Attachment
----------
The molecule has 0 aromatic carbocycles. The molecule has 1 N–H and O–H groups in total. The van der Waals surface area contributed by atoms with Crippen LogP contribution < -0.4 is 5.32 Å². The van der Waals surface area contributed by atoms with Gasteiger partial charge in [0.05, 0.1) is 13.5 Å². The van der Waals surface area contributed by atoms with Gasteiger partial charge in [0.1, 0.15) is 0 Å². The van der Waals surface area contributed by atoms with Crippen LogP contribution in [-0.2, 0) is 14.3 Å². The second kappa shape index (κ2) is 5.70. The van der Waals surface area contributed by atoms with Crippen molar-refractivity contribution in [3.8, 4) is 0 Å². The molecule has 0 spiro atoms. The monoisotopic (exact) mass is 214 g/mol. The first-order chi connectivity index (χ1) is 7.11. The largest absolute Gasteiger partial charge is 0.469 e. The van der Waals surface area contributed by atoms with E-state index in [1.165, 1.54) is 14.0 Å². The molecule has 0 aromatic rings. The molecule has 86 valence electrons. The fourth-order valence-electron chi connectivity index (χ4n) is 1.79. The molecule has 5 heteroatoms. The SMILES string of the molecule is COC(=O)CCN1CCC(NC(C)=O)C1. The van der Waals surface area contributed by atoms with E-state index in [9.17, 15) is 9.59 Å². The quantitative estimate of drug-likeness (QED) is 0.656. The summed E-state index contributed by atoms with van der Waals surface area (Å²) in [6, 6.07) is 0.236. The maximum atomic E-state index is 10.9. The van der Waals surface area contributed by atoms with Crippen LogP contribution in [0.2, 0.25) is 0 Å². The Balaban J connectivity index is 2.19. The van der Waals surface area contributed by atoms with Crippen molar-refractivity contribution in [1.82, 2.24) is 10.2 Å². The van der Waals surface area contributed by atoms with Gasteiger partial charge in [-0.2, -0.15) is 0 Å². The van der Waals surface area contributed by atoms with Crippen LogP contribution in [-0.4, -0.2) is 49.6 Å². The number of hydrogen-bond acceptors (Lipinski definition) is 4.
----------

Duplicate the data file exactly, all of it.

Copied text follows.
The molecule has 0 aromatic carbocycles. The molecule has 1 N–H and O–H groups in total. The van der Waals surface area contributed by atoms with Crippen LogP contribution < -0.4 is 5.32 Å². The van der Waals surface area contributed by atoms with Gasteiger partial charge in [0.05, 0.1) is 13.5 Å². The van der Waals surface area contributed by atoms with Gasteiger partial charge in [0.1, 0.15) is 0 Å². The van der Waals surface area contributed by atoms with Crippen LogP contribution in [-0.2, 0) is 14.3 Å². The second kappa shape index (κ2) is 5.70. The van der Waals surface area contributed by atoms with Crippen molar-refractivity contribution in [3.8, 4) is 0 Å². The molecule has 0 spiro atoms. The monoisotopic (exact) mass is 214 g/mol. The first-order chi connectivity index (χ1) is 7.11. The largest absolute Gasteiger partial charge is 0.469 e. The van der Waals surface area contributed by atoms with E-state index in [1.165, 1.54) is 14.0 Å². The molecule has 0 aromatic rings. The molecule has 86 valence electrons. The fourth-order valence-electron chi connectivity index (χ4n) is 1.79. The molecule has 5 heteroatoms. The SMILES string of the molecule is COC(=O)CCN1CCC(NC(C)=O)C1. The van der Waals surface area contributed by atoms with E-state index in [9.17, 15) is 9.59 Å². The quantitative estimate of drug-likeness (QED) is 0.656. The summed E-state index contributed by atoms with van der Waals surface area (Å²) in [6, 6.07) is 0.236. The maximum atomic E-state index is 10.9. The van der Waals surface area contributed by atoms with Crippen LogP contribution in [0.2, 0.25) is 0 Å². The Balaban J connectivity index is 2.19. The van der Waals surface area contributed by atoms with Crippen molar-refractivity contribution in [1.82, 2.24) is 10.2 Å². The van der Waals surface area contributed by atoms with Gasteiger partial charge in [-0.2, -0.15) is 0 Å². The van der Waals surface area contributed by atoms with Crippen LogP contribution in [-0.4, -0.2) is 49.6 Å². The number of hydrogen-bond acceptors (Lipinski definition) is 4.